I think Nepo’s idea of refreshing our ethic of wonder is pretty remarkable. That is a very spiritual point of view. ‘Refresh” and ethic are core to a spiritual life and to religion. Jesus himself says in John 3:3 – “No one can see the kingdom of God unless he is born again.” There is not much that is more about “refresh” than being born again or about the “spirit” than the kingdom of God. Last year Chuck talked about how important our world is as it is connected to the kingdom of God, again noted by Christ in the Lord’s Prayer, “… Thy Kingdom come on earth as it is in Heaven.”

SC jan 2014-5Being born again spiritually to the wonder of nature on earth – that seems like a pretty good idea. Photography helps me do that. I believe nature is an amazing expression of God’s art and it is worth paying attention to it, deeply paying attention from the heart. That means shedding off the ego and being open to what nature has to say to us about the world, about us, about God.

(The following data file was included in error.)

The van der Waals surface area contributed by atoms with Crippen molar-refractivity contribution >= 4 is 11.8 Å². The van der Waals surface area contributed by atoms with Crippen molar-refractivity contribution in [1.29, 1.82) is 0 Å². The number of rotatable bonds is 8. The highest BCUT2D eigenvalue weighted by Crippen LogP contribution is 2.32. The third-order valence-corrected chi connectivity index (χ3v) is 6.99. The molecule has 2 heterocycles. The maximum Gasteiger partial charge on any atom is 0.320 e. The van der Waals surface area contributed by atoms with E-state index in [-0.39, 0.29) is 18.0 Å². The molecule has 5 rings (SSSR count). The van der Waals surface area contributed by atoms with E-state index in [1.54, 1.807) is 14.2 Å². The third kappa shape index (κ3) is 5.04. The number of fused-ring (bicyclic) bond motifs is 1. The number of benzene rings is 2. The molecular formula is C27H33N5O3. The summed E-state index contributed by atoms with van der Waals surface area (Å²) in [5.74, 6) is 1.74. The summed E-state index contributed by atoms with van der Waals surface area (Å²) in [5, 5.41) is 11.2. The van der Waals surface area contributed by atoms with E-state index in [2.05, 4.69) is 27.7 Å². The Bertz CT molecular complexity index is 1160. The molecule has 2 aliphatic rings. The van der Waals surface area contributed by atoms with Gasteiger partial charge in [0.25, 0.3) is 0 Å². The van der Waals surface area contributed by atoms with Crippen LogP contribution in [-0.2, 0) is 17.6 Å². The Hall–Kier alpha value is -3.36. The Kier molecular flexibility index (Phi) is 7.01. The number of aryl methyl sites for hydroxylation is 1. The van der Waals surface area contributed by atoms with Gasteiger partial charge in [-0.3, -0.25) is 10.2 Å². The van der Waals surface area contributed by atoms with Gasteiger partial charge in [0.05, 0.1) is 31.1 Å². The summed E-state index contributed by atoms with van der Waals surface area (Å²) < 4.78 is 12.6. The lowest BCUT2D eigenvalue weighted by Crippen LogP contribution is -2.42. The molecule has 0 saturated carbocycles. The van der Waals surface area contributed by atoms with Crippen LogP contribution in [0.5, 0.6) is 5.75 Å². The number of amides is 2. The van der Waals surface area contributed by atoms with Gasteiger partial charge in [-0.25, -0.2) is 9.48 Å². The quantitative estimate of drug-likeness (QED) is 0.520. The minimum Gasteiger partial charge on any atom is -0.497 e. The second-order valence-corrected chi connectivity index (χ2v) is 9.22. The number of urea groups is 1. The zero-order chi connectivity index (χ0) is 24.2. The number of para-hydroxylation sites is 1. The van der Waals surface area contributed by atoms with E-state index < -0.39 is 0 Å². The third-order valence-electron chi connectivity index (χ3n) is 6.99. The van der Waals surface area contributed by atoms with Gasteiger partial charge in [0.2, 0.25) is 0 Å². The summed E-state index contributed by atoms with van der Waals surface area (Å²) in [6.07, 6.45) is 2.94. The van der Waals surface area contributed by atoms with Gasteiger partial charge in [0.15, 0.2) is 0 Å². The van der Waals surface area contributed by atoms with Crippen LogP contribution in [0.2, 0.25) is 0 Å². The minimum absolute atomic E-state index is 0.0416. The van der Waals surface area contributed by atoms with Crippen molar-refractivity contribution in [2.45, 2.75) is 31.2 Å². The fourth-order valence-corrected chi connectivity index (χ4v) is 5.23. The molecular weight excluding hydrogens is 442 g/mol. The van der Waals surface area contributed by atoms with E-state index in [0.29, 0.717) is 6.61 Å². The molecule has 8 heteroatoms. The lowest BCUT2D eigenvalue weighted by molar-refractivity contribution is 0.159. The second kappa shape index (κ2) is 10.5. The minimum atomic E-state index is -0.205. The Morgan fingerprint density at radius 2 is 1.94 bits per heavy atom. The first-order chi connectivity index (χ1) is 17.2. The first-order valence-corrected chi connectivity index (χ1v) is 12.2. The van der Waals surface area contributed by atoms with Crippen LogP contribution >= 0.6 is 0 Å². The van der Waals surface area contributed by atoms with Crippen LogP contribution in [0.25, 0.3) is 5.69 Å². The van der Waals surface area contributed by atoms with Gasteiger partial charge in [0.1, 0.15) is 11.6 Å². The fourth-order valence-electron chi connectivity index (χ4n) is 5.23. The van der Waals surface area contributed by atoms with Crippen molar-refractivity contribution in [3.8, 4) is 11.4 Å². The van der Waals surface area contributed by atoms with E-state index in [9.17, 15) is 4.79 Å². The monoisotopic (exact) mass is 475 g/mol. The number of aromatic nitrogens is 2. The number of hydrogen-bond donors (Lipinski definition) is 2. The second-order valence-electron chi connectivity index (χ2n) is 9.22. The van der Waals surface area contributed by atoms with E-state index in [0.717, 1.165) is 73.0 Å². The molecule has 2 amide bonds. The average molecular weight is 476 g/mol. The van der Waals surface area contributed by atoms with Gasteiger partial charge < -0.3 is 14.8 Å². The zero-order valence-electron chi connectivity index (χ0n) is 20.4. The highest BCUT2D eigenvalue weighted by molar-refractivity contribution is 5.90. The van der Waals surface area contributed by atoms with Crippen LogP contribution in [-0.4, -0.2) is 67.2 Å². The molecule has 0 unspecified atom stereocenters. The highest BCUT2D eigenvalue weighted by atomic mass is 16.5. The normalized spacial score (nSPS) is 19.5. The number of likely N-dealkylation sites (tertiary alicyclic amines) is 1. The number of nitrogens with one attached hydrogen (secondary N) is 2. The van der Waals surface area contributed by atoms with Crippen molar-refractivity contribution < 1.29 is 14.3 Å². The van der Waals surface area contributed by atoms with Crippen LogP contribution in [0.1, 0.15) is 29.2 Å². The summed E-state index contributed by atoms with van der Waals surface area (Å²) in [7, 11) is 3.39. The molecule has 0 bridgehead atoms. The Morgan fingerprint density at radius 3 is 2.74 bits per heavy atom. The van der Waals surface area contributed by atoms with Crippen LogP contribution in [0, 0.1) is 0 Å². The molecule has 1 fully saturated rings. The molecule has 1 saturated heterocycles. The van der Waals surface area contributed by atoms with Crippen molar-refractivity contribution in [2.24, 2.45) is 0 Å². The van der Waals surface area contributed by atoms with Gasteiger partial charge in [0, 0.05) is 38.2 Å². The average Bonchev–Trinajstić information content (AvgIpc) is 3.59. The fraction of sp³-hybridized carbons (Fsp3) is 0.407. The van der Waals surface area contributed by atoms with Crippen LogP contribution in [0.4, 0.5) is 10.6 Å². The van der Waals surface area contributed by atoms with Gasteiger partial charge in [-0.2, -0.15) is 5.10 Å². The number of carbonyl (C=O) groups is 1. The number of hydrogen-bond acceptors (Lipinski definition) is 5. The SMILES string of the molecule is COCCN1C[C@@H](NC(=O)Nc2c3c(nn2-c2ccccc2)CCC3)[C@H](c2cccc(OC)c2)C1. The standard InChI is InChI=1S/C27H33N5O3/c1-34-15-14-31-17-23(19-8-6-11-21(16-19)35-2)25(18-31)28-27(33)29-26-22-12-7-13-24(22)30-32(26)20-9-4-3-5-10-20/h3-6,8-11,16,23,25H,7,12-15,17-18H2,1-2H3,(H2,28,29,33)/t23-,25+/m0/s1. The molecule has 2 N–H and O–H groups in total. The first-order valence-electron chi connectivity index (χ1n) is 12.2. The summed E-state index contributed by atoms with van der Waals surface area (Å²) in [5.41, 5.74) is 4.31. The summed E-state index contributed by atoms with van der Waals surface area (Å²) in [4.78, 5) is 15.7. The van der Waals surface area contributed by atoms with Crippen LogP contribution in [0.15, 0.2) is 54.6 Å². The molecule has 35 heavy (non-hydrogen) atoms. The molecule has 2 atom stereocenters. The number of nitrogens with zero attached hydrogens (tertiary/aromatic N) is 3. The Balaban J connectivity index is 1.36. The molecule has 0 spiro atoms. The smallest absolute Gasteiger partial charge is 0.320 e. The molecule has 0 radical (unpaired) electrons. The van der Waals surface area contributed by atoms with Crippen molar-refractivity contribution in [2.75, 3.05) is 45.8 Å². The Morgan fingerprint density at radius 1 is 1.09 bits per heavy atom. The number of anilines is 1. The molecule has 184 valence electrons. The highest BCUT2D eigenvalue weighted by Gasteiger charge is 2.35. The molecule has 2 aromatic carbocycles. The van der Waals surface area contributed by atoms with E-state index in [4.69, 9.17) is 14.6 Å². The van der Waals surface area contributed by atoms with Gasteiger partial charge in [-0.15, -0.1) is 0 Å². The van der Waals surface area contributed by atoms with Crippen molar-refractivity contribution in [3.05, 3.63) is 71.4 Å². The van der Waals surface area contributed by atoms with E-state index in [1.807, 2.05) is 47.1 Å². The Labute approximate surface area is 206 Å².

SC jan 2014-1

The photos here are all from a recent trip to Florida.

— Rob

Sep 26 2012

Seeing with the Heart

Eyes are critical for sight, but do we always truly see what is before us? Paul Baloche wrote a beautiful contemporary Christian song called Open the Eyes of My Heart:

“Open the eyes of my heart, Lord
“Open the eyes of my heart
“I want to see You
“I want to see You”

Sometimes seeing is not about just seeing what is in front of us with only our eyes. Sometimes we have to see with our heart. I believe that is definitely true, as Paul Baloche notes, because we cannot “see” God in any other way. As Jesus says in the Matthew 5:8, “Blessed are the pure in heart, for they will see God.”  Psalm 119:18 says, “Open my eyes that I may see wonderful things in your law.” I really like the way The Message translates this passage, “Open my eyes so I can see what you show me of your miracle wonders.”

As a photographer, I cannot simply see the obvious things in front of me or all I will get is a simple snapshot record of the scene. Photographers have to dig deeper into their own hearts to find images that express something more than a scientific record of “I was there.” My grandfather used to call photos that people took of themselves in front of exotic locations “I was there and you weren’t” shots.